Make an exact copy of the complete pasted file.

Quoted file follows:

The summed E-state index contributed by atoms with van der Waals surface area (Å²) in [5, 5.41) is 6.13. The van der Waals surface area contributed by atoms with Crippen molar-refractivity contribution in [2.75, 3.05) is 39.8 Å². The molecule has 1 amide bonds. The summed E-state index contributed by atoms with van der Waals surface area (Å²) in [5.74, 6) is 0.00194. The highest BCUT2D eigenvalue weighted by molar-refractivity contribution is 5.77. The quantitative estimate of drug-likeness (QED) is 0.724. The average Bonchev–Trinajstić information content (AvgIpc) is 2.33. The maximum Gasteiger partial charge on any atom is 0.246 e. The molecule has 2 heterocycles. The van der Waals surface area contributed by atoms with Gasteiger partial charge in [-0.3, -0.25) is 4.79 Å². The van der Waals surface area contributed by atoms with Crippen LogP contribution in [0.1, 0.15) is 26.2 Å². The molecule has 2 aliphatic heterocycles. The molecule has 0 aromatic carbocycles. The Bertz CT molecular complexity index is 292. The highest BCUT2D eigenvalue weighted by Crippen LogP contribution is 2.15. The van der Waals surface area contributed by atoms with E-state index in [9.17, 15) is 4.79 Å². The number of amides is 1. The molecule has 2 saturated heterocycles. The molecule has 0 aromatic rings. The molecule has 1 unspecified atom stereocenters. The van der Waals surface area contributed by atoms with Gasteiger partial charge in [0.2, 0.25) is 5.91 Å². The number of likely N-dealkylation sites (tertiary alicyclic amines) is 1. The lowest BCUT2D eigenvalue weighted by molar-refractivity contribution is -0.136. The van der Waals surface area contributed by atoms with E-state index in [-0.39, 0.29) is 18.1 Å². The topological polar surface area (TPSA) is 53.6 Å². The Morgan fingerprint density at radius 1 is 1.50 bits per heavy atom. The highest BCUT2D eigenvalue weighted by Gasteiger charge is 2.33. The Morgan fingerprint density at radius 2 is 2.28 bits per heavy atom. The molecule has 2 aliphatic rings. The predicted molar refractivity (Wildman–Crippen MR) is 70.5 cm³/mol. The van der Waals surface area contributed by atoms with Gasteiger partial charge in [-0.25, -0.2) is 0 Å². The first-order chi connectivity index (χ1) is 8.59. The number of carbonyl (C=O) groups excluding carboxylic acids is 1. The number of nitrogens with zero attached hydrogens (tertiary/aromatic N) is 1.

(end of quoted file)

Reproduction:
The summed E-state index contributed by atoms with van der Waals surface area (Å²) in [5, 5.41) is 6.13. The van der Waals surface area contributed by atoms with Crippen molar-refractivity contribution in [2.75, 3.05) is 39.8 Å². The molecule has 1 amide bonds. The summed E-state index contributed by atoms with van der Waals surface area (Å²) in [5.74, 6) is 0.00194. The highest BCUT2D eigenvalue weighted by molar-refractivity contribution is 5.77. The quantitative estimate of drug-likeness (QED) is 0.724. The average Bonchev–Trinajstić information content (AvgIpc) is 2.33. The maximum Gasteiger partial charge on any atom is 0.246 e. The molecule has 2 heterocycles. The van der Waals surface area contributed by atoms with Gasteiger partial charge in [-0.3, -0.25) is 4.79 Å². The van der Waals surface area contributed by atoms with Crippen LogP contribution in [0.1, 0.15) is 26.2 Å². The molecule has 2 aliphatic heterocycles. The molecule has 0 aromatic carbocycles. The Bertz CT molecular complexity index is 292. The highest BCUT2D eigenvalue weighted by Crippen LogP contribution is 2.15. The van der Waals surface area contributed by atoms with E-state index in [9.17, 15) is 4.79 Å². The number of amides is 1. The molecule has 2 saturated heterocycles. The molecule has 0 aromatic rings. The molecule has 1 unspecified atom stereocenters. The van der Waals surface area contributed by atoms with Gasteiger partial charge in [0.2, 0.25) is 5.91 Å². The number of likely N-dealkylation sites (tertiary alicyclic amines) is 1. The lowest BCUT2D eigenvalue weighted by molar-refractivity contribution is -0.136. The van der Waals surface area contributed by atoms with E-state index in [-0.39, 0.29) is 18.1 Å². The topological polar surface area (TPSA) is 53.6 Å². The Morgan fingerprint density at radius 1 is 1.50 bits per heavy atom. The highest BCUT2D eigenvalue weighted by Gasteiger charge is 2.33. The Morgan fingerprint density at radius 2 is 2.28 bits per heavy atom. The molecule has 2 aliphatic rings. The predicted molar refractivity (Wildman–Crippen MR) is 70.5 cm³/mol. The van der Waals surface area contributed by atoms with Gasteiger partial charge in [-0.25, -0.2) is 0 Å². The first-order chi connectivity index (χ1) is 8.59. The number of carbonyl (C=O) groups excluding carboxylic acids is 1. The number of nitrogens with zero attached hydrogens (tertiary/aromatic N) is 1.